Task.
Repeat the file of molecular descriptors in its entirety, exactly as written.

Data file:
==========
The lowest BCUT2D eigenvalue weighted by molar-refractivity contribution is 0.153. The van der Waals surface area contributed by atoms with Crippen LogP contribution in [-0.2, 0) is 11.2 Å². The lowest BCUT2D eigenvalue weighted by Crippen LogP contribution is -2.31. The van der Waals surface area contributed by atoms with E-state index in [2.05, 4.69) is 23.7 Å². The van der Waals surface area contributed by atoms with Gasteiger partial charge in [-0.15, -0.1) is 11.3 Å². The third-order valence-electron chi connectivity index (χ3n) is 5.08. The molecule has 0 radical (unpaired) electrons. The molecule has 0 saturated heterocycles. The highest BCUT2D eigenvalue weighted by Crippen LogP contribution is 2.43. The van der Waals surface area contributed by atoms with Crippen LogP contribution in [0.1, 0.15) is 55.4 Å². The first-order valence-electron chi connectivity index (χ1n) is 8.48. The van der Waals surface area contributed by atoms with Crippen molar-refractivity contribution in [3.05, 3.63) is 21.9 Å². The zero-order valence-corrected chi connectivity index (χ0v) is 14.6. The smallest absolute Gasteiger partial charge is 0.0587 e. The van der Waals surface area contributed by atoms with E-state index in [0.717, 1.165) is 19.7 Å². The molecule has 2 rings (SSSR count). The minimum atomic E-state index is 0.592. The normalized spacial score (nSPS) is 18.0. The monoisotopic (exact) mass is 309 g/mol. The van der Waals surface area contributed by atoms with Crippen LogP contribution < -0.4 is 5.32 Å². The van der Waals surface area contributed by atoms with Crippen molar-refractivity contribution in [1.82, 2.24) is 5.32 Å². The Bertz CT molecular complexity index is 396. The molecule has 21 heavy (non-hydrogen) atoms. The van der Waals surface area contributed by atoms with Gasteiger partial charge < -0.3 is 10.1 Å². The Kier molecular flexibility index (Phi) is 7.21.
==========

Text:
The lowest BCUT2D eigenvalue weighted by molar-refractivity contribution is 0.153. The van der Waals surface area contributed by atoms with Crippen LogP contribution in [-0.2, 0) is 11.2 Å². The lowest BCUT2D eigenvalue weighted by Crippen LogP contribution is -2.31. The van der Waals surface area contributed by atoms with E-state index in [2.05, 4.69) is 23.7 Å². The van der Waals surface area contributed by atoms with Gasteiger partial charge in [-0.15, -0.1) is 11.3 Å². The third-order valence-electron chi connectivity index (χ3n) is 5.08. The molecule has 0 radical (unpaired) electrons. The molecule has 0 saturated heterocycles. The highest BCUT2D eigenvalue weighted by Crippen LogP contribution is 2.43. The van der Waals surface area contributed by atoms with Crippen LogP contribution in [0.1, 0.15) is 55.4 Å². The first-order valence-electron chi connectivity index (χ1n) is 8.48. The van der Waals surface area contributed by atoms with Crippen molar-refractivity contribution in [3.05, 3.63) is 21.9 Å². The zero-order valence-corrected chi connectivity index (χ0v) is 14.6. The smallest absolute Gasteiger partial charge is 0.0587 e. The van der Waals surface area contributed by atoms with E-state index in [0.717, 1.165) is 19.7 Å². The molecule has 2 rings (SSSR count). The minimum atomic E-state index is 0.592. The normalized spacial score (nSPS) is 18.0. The monoisotopic (exact) mass is 309 g/mol. The van der Waals surface area contributed by atoms with Crippen LogP contribution < -0.4 is 5.32 Å². The van der Waals surface area contributed by atoms with Crippen molar-refractivity contribution in [1.82, 2.24) is 5.32 Å². The Bertz CT molecular complexity index is 396. The molecule has 21 heavy (non-hydrogen) atoms. The van der Waals surface area contributed by atoms with Gasteiger partial charge < -0.3 is 10.1 Å². The Kier molecular flexibility index (Phi) is 7.21.